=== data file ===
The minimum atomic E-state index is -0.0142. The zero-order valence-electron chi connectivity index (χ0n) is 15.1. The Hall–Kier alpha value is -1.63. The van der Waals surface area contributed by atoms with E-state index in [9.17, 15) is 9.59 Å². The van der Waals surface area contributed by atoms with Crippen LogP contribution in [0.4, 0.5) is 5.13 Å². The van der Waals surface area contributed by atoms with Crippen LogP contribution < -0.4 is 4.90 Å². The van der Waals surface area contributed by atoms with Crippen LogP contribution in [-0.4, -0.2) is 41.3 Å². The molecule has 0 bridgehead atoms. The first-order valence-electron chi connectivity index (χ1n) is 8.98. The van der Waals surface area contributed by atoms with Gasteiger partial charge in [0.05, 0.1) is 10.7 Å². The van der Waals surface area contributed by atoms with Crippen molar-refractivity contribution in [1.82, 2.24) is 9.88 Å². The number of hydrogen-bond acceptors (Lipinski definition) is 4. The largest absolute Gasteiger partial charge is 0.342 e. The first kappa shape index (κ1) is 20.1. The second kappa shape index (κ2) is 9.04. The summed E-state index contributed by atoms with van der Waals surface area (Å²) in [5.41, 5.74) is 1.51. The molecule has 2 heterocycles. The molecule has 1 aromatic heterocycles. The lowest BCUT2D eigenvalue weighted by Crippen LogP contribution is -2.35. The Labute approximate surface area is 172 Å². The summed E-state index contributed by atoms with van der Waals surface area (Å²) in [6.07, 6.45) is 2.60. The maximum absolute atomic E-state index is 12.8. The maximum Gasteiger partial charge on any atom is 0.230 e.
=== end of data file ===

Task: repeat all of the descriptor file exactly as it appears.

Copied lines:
The minimum atomic E-state index is -0.0142. The zero-order valence-electron chi connectivity index (χ0n) is 15.1. The Hall–Kier alpha value is -1.63. The van der Waals surface area contributed by atoms with E-state index in [9.17, 15) is 9.59 Å². The van der Waals surface area contributed by atoms with Crippen LogP contribution in [0.4, 0.5) is 5.13 Å². The van der Waals surface area contributed by atoms with Crippen LogP contribution < -0.4 is 4.90 Å². The van der Waals surface area contributed by atoms with Crippen LogP contribution in [-0.4, -0.2) is 41.3 Å². The molecule has 0 bridgehead atoms. The first-order valence-electron chi connectivity index (χ1n) is 8.98. The van der Waals surface area contributed by atoms with Gasteiger partial charge in [0.05, 0.1) is 10.7 Å². The van der Waals surface area contributed by atoms with Crippen molar-refractivity contribution in [1.82, 2.24) is 9.88 Å². The number of hydrogen-bond acceptors (Lipinski definition) is 4. The largest absolute Gasteiger partial charge is 0.342 e. The first kappa shape index (κ1) is 20.1. The second kappa shape index (κ2) is 9.04. The summed E-state index contributed by atoms with van der Waals surface area (Å²) in [5.41, 5.74) is 1.51. The molecule has 2 heterocycles. The molecule has 1 aromatic heterocycles. The lowest BCUT2D eigenvalue weighted by Crippen LogP contribution is -2.35. The Labute approximate surface area is 172 Å². The summed E-state index contributed by atoms with van der Waals surface area (Å²) in [6.07, 6.45) is 2.60. The maximum absolute atomic E-state index is 12.8. The maximum Gasteiger partial charge on any atom is 0.230 e.